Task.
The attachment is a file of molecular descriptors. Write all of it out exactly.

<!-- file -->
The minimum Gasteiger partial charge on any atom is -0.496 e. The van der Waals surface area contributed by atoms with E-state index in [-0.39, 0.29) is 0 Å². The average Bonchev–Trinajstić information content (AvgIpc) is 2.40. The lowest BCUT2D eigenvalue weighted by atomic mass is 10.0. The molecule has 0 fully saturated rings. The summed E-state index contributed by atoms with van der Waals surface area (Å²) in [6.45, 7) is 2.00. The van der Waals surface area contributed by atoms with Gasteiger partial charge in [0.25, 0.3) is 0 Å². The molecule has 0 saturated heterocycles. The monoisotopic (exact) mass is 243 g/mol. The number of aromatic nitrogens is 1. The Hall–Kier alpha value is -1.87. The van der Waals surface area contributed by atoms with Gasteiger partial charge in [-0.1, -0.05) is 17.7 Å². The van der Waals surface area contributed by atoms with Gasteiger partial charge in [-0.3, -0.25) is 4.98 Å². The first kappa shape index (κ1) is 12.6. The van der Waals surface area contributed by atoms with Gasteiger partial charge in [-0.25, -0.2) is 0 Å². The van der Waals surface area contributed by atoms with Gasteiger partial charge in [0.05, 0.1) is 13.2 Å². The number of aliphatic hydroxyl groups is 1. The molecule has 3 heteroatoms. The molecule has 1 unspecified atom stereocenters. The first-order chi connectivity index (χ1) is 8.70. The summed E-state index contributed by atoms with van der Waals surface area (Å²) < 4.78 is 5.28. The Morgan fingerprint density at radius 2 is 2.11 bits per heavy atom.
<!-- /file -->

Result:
The minimum Gasteiger partial charge on any atom is -0.496 e. The van der Waals surface area contributed by atoms with E-state index in [-0.39, 0.29) is 0 Å². The average Bonchev–Trinajstić information content (AvgIpc) is 2.40. The lowest BCUT2D eigenvalue weighted by atomic mass is 10.0. The molecule has 0 fully saturated rings. The summed E-state index contributed by atoms with van der Waals surface area (Å²) in [6.45, 7) is 2.00. The van der Waals surface area contributed by atoms with Gasteiger partial charge in [0.25, 0.3) is 0 Å². The molecule has 0 saturated heterocycles. The monoisotopic (exact) mass is 243 g/mol. The number of aromatic nitrogens is 1. The Hall–Kier alpha value is -1.87. The van der Waals surface area contributed by atoms with Gasteiger partial charge in [-0.1, -0.05) is 17.7 Å². The van der Waals surface area contributed by atoms with Gasteiger partial charge in [-0.3, -0.25) is 4.98 Å². The first kappa shape index (κ1) is 12.6. The van der Waals surface area contributed by atoms with Gasteiger partial charge in [-0.25, -0.2) is 0 Å². The van der Waals surface area contributed by atoms with Gasteiger partial charge in [0.05, 0.1) is 13.2 Å². The number of aliphatic hydroxyl groups is 1. The molecule has 3 heteroatoms. The molecule has 1 unspecified atom stereocenters. The first-order chi connectivity index (χ1) is 8.70. The summed E-state index contributed by atoms with van der Waals surface area (Å²) < 4.78 is 5.28. The Morgan fingerprint density at radius 2 is 2.11 bits per heavy atom.